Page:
Defense Secretary Donald Rumsfeld says al-Qaida and other terrorist groups are on the run, but still pose a deadly threat requiring "urgent" attention. He spoke to reporters during a visit to the Winter Olympics at Salt Lake City.
Mr. Rumsfeld says it is difficult to catch terrorists. But speaking in Salt Lake City while meeting troops involved in Olympic security, the defense secretary says the United States has been very successful in collecting intelligence information about terrorist networks.
He says that has hurt terrorists and is helping to prevent further attacks. "We've got them on the run all across the globe. They are not doing well," he said. "They are finding it harder to raise money. They're finding it harder to recruit people. They're finding it more difficult to retain the people they have recruited. They're finding it more difficult to communicate. And they're finding it harder to move between countries."
According to Mr. Rumsfeld, it means the number of future terrorist incidents will diminish.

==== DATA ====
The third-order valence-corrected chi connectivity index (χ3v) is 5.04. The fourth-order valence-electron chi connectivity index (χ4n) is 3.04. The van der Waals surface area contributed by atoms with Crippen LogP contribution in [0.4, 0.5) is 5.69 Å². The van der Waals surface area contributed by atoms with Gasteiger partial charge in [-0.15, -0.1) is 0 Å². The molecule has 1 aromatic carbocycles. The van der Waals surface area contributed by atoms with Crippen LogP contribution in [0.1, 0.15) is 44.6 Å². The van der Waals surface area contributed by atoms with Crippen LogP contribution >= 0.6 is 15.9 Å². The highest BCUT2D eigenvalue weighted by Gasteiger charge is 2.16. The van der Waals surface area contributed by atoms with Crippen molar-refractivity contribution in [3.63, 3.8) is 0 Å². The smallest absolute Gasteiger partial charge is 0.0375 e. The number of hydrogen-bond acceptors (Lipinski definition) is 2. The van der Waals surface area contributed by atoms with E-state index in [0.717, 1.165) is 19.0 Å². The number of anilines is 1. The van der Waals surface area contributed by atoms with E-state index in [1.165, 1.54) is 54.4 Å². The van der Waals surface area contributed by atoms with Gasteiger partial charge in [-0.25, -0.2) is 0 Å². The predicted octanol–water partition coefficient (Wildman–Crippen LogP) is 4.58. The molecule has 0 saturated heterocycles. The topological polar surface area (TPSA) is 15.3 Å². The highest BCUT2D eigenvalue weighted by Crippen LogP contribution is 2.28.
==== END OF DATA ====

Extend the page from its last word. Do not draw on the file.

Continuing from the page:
But again warning of terrorist interest in acquiring weapons of mass destruction, Mr. Rumsfeld stressed there is an urgent need to do even more in the war against terrorism. "Given the nexus between terrorist networks and weapons of mass destruction," he said, "it is just urgent that we do the best possible job to gain the kinds of intelligence so we can stop these folks before they use those considerably more powerful weapons."
Mr. Rumsfeld spoke the day after another defense official, speaking on condition of anonymity, told reporters at the Pentagon that al-Qaida remains a "potent threat."
However the official says the terrorist group has lost its aura of invincibility, following the U.S.-led attacks on its bases in Afghanistan and he says the al-Qaida organization has been severely disrupted.